By Sara J. Ackermann, Mary Ellen Schill and Amy E. Ebeling
March 27, 2020
After much negotiation over the past few days, President Trump signed the Coronavirus Aid, Relief, and Economic Security Act (the “CARES Act”) into law, a $2 trillion stimulus package aimed at providing critical economic relief to Americans affected in the wake of the COVID-19 outbreak.
With a combination of direct payments, grants, loans (some of which are forgivable), tax credits and increased tax deductions, the CARES Act provides:
- about $350 billion in loans and other assistance for small businesses;
- about $500 billion in loans and other assistance for large businesses; and
- direct payments to individuals of $1,200 per adult, and $500 for each child, with qualifying income levels
- SBA Business Loans
In order to support businesses that have seen their operations adversely impacted by the outbreak, the Act provides significant financial support for small businesses, including $350 billion for Small Business Administration loan guarantees and subsidies.
Relaxing loan qualification requirements, the Act allows businesses employing less than 500 people to qualify for SBA loans. It increases the maximum loan amount to $10 million and would expand allowable uses of loans to include payroll support (including paid sick or medical leave), employee salaries, mortgage payments, group healthcare benefits, and other debt obligations. The loan period for this program would begin on February 15, 2020, and end on December 31, 2020.
Further, the Act directs the Small Business Administration to either collect no loan fees or reduce fees and allows it to guarantee up to 100% of loan amounts (regardless of loan size) through 2020. The loans would not require collateral or personal guarantees and interest rates will not exceed 4 percent.
As an enticement for employers to retain workers, the CARES Act provides a process by which borrowers would be eligible for loan forgiveness in an amount equal to the amount spent by the borrower during an eight-week period after the loan’s origination date. The forgiveness applies to amounts spent on the following items: payroll costs, rent or mortgage payments, and utility payments. The amount forgiven would be reduced in proportion to any reduction in employees retained compared to the prior year and to the reduction in pay of any employee beyond 25% of her prior calendar quarter compensation.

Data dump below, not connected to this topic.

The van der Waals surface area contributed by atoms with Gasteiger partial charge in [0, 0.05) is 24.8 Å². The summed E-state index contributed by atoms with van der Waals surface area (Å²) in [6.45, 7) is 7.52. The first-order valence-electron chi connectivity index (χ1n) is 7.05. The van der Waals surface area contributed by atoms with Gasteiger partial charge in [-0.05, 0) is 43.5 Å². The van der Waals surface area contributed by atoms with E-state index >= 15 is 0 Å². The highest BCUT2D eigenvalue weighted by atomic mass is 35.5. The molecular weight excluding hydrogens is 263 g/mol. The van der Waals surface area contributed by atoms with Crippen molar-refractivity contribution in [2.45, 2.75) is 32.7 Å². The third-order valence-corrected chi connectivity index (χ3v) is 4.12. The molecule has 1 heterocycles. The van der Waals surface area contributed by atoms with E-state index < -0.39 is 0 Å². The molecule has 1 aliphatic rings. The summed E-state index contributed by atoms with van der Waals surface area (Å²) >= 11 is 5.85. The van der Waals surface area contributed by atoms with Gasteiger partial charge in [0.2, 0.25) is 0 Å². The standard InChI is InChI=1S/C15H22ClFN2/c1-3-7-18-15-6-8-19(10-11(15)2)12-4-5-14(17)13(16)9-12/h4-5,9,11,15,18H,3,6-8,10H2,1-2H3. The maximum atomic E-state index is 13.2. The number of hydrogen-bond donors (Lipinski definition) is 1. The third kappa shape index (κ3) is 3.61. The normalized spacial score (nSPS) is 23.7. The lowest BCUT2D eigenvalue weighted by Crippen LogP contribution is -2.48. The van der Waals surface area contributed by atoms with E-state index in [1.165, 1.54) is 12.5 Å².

- SBA Disaster Loans
In addition to expansion of the SBA’s Business Loan Program, the CARES Act expands the SBA’s Disaster Loan Program. Businesses employing less than 500 peoples may qualify for a disaster loan. During the covered period (until December 31, 2020), the CARES Act waives the “1 year in business prior to the disaster” requirement (except the business must have been in operation on January 31, 2020). It also waives the requirement that an applicant be unable to find credit elsewhere while allowing lenders to approve applicants based solely on credit scores (without any tax submission) or “alternative appropriate methods to determine an applicant’s ability to repay.”
Borrowers applying for loans under the Disaster Loan Program in response to COVID-19 may, during the covered period, request an emergency advance from the administrator of up to $10,000, which does not have to be repaid, even if the loan application is later denied. Provided the borrower is eligible, these advances are to be awarded within three days of an application.